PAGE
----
Drought tops agenda at cattlemen’s gathering
GLENWOOD SPRINGS, Colorado – Sustained drought could force some cattle ranchers who are reaching retirement age out of the business early, if they have to sell off their herds due to impacts from the lingering dry conditions.
Rather than start over with new, unfamiliar herds when the rains come, many ranchers may just stay retired, points out Parachute rancher Dan McCarty, who is an associate director with the National Cattlemen’s Beef Association (NCBA).
“My concern is we could see a generational exit by some of these people who are already thinking about retirement,” McCarty said during the Holy Cross Cattlemen’s Association 57th annual meeting in Glenwood Springs Saturday.
“A lot are not going to want to get back into the business once they sell their herds,” he said.
Locally, as in other parts of the United States, the drought has impacted hay production, availability of rangeland for grazing, and the number of cattle being sent to slaughter, said McCarty, noting that the slaughter rate nationally is up 11 percent for January.
“If the moisture doesn’t come, more cows will go to town,” he said.
Giving the keynote presentation at Saturday’s gathering of cattle producers from Garfield and Pitkin counties was John Paterson, executive director of producer education for the NCBA.
His talk, “How Does Grass, Water and the Consumer Affect Me as a Rancher,” focused on the drought situation in the southwestern United States and elsewhere across the country, and its impact on the beef industry.
“I’m not going to tell you anything you don’t already know. … There are some pretty hard decisions to be made,” Paterson told the gathering of about 60 area cattle ranchers.
His own family’s cattle ranch in southeast New Mexico has had to make several adjustments to bring water to where it needs to be to improve grazing conditions. Still, their cow conception rate remains at an “unprofitable” 52 percent, Paterson shared.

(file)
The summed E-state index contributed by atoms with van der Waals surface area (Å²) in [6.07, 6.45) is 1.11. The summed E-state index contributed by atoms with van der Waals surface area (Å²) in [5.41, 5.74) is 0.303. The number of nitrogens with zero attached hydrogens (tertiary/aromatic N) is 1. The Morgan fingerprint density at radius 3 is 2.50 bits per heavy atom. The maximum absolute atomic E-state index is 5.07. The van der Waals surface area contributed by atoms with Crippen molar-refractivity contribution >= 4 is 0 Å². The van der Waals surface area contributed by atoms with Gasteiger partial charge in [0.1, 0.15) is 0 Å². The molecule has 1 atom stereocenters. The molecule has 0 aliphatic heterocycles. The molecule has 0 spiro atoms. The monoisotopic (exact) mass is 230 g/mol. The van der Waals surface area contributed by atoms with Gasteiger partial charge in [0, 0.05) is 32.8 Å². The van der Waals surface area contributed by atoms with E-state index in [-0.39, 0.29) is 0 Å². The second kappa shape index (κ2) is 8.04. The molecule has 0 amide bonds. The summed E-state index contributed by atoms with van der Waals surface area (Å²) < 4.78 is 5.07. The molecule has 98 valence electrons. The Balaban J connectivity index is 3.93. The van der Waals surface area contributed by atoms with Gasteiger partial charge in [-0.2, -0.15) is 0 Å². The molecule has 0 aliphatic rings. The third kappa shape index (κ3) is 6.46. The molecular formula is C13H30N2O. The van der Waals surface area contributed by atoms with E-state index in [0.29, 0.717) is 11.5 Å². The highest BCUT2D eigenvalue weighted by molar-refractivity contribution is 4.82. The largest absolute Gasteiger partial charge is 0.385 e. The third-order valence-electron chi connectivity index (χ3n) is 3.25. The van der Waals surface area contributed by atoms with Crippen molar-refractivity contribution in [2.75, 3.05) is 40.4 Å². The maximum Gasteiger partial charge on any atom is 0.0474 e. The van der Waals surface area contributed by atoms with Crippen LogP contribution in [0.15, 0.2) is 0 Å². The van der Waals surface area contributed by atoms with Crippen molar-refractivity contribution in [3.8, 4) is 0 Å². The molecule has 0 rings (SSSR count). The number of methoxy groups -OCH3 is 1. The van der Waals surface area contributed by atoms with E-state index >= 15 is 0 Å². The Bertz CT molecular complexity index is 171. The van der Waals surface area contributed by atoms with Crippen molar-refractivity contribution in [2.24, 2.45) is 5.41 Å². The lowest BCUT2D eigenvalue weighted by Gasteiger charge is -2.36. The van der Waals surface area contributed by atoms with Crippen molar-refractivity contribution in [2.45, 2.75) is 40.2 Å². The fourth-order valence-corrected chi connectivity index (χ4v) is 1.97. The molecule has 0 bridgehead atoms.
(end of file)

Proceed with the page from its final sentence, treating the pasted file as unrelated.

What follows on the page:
Paterson noted that last year was the sixth driest year on record in the region since 1934, and projections continue to call for below normal precipitation.
“The rains just aren’t coming,” he said. And when the seasonal southwestern monsoons have come in recent years, it’s been later in the summer, meaning it’s harder to wean calves and start them grazing on time in July.
At the same time, “I am excited about the cattle business and its future,” Paterson added. “We just have this situation called drought that is keeping us from making some money right now.”
Ranchers can hold out in hopes that the drought situation will change soon, he said. But many are deciding sell off parts or all of their herds in an effort to buy some time, Paterson said.
In the meantime, he said ranchers are dealing with the drought in different ways, including livestock reduction to help replenish forage supply, avoiding excessive grazing, better management of rangelands, and concentrating animals in single herds rather than keeping separate herds.
The graying of the ranching population is a concern, Paterson acknowledged. The average age of cattle ranchers in the United States is now 61, so one challenge in the industry is to encourage those studying agriculture today to stick with it.
The beef industry also faces challenges on the marketing side related to young people, Paterson said.
Demand for beef remains high among Baby Boomers and Generation X consumers, he said. But the same is not as true for the millennial generation, who are in their 20s and just now becoming consumers themselves.
Urban consumers in particular know little about the beef industry, and what it takes to get the product to market, he said.
Internationally, Paterson said China represents the largest emerging market for beef producers.
Also at Saturday’s meeting, ranchers heard updates on state and national legislative issues and other matters from the Colorado Cattlemen’s Association, the U.S. Forest Service and Bureau of Land Management, Colorado Parks and Wildlife and other agencies.
The Holy Cross Cattlemen’s Association maintains a total membership of about 128, with a mailing list of close to 300 ranchers and ranching-related businesses and organizations, according to the association’s new membership chair, Ginny Harrington.
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